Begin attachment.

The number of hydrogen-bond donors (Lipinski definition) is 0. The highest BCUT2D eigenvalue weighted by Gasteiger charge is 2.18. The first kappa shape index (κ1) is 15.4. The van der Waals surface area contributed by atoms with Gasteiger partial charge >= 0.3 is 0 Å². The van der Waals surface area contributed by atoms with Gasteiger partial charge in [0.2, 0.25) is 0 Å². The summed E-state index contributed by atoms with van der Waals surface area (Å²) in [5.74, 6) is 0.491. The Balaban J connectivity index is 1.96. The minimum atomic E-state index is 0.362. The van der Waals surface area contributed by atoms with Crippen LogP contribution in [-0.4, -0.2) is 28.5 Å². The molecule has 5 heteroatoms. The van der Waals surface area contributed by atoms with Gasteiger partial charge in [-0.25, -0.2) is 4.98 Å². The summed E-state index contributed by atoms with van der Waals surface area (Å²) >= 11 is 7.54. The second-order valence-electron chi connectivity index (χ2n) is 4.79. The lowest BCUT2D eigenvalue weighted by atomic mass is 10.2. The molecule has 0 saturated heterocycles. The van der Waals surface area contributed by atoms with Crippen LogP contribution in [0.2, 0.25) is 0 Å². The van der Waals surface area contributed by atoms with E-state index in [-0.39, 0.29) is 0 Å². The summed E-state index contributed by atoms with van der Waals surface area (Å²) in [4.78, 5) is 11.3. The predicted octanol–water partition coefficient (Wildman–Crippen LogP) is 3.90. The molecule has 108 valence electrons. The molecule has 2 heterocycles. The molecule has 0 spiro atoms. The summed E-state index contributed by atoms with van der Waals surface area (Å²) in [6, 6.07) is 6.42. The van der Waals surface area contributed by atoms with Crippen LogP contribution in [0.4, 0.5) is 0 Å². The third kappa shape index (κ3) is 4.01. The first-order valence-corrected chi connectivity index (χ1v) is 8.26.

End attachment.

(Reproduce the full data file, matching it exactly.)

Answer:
The number of hydrogen-bond donors (Lipinski definition) is 0. The highest BCUT2D eigenvalue weighted by Gasteiger charge is 2.18. The first kappa shape index (κ1) is 15.4. The van der Waals surface area contributed by atoms with Gasteiger partial charge >= 0.3 is 0 Å². The van der Waals surface area contributed by atoms with Gasteiger partial charge in [0.2, 0.25) is 0 Å². The summed E-state index contributed by atoms with van der Waals surface area (Å²) in [5.74, 6) is 0.491. The Balaban J connectivity index is 1.96. The minimum atomic E-state index is 0.362. The van der Waals surface area contributed by atoms with Crippen LogP contribution in [-0.4, -0.2) is 28.5 Å². The molecule has 5 heteroatoms. The van der Waals surface area contributed by atoms with Gasteiger partial charge in [-0.25, -0.2) is 4.98 Å². The summed E-state index contributed by atoms with van der Waals surface area (Å²) >= 11 is 7.54. The second-order valence-electron chi connectivity index (χ2n) is 4.79. The lowest BCUT2D eigenvalue weighted by atomic mass is 10.2. The molecule has 0 saturated heterocycles. The van der Waals surface area contributed by atoms with Crippen LogP contribution in [0.2, 0.25) is 0 Å². The van der Waals surface area contributed by atoms with E-state index in [-0.39, 0.29) is 0 Å². The summed E-state index contributed by atoms with van der Waals surface area (Å²) in [4.78, 5) is 11.3. The predicted octanol–water partition coefficient (Wildman–Crippen LogP) is 3.90. The molecule has 108 valence electrons. The molecule has 2 heterocycles. The molecule has 0 spiro atoms. The summed E-state index contributed by atoms with van der Waals surface area (Å²) in [6, 6.07) is 6.42. The van der Waals surface area contributed by atoms with Crippen LogP contribution in [0.4, 0.5) is 0 Å². The third kappa shape index (κ3) is 4.01. The first-order valence-corrected chi connectivity index (χ1v) is 8.26.